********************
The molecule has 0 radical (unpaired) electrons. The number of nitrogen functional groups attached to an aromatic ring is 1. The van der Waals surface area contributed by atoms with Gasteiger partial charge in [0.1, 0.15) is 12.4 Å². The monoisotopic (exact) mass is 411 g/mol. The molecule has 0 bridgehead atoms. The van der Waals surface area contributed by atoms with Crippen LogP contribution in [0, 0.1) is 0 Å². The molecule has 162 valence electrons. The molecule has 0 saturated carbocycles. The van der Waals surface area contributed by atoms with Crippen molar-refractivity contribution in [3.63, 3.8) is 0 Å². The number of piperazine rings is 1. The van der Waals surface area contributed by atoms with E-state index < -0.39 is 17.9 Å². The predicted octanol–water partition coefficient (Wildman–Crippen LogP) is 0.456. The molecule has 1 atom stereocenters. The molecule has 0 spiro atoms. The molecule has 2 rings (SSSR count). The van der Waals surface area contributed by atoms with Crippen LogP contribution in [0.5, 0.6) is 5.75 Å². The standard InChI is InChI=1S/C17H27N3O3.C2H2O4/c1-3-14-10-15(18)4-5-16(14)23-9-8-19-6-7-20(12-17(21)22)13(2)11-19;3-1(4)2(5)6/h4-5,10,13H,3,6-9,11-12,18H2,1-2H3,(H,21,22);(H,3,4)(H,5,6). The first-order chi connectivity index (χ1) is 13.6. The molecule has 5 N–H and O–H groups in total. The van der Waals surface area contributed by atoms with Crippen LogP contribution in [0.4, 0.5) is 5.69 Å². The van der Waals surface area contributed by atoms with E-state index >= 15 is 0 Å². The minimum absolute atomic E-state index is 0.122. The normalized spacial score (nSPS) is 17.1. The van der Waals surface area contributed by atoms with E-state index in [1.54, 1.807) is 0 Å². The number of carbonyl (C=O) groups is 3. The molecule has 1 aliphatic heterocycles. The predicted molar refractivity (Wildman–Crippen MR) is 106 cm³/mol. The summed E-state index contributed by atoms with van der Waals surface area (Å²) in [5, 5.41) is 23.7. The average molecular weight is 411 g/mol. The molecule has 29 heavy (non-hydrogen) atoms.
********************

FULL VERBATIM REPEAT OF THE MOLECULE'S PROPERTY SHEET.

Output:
The molecule has 0 radical (unpaired) electrons. The number of nitrogen functional groups attached to an aromatic ring is 1. The van der Waals surface area contributed by atoms with Gasteiger partial charge in [0.1, 0.15) is 12.4 Å². The monoisotopic (exact) mass is 411 g/mol. The molecule has 0 bridgehead atoms. The van der Waals surface area contributed by atoms with Crippen LogP contribution in [0, 0.1) is 0 Å². The molecule has 162 valence electrons. The molecule has 0 saturated carbocycles. The van der Waals surface area contributed by atoms with Crippen molar-refractivity contribution in [3.63, 3.8) is 0 Å². The number of piperazine rings is 1. The van der Waals surface area contributed by atoms with E-state index < -0.39 is 17.9 Å². The predicted octanol–water partition coefficient (Wildman–Crippen LogP) is 0.456. The molecule has 1 atom stereocenters. The molecule has 0 spiro atoms. The molecule has 2 rings (SSSR count). The van der Waals surface area contributed by atoms with Crippen LogP contribution in [0.5, 0.6) is 5.75 Å². The standard InChI is InChI=1S/C17H27N3O3.C2H2O4/c1-3-14-10-15(18)4-5-16(14)23-9-8-19-6-7-20(12-17(21)22)13(2)11-19;3-1(4)2(5)6/h4-5,10,13H,3,6-9,11-12,18H2,1-2H3,(H,21,22);(H,3,4)(H,5,6). The first-order chi connectivity index (χ1) is 13.6. The molecule has 5 N–H and O–H groups in total. The van der Waals surface area contributed by atoms with Crippen LogP contribution in [0.4, 0.5) is 5.69 Å². The van der Waals surface area contributed by atoms with E-state index >= 15 is 0 Å². The minimum absolute atomic E-state index is 0.122. The normalized spacial score (nSPS) is 17.1. The van der Waals surface area contributed by atoms with E-state index in [1.54, 1.807) is 0 Å². The number of carbonyl (C=O) groups is 3. The molecule has 1 aliphatic heterocycles. The predicted molar refractivity (Wildman–Crippen MR) is 106 cm³/mol. The summed E-state index contributed by atoms with van der Waals surface area (Å²) in [5, 5.41) is 23.7. The average molecular weight is 411 g/mol. The molecule has 29 heavy (non-hydrogen) atoms.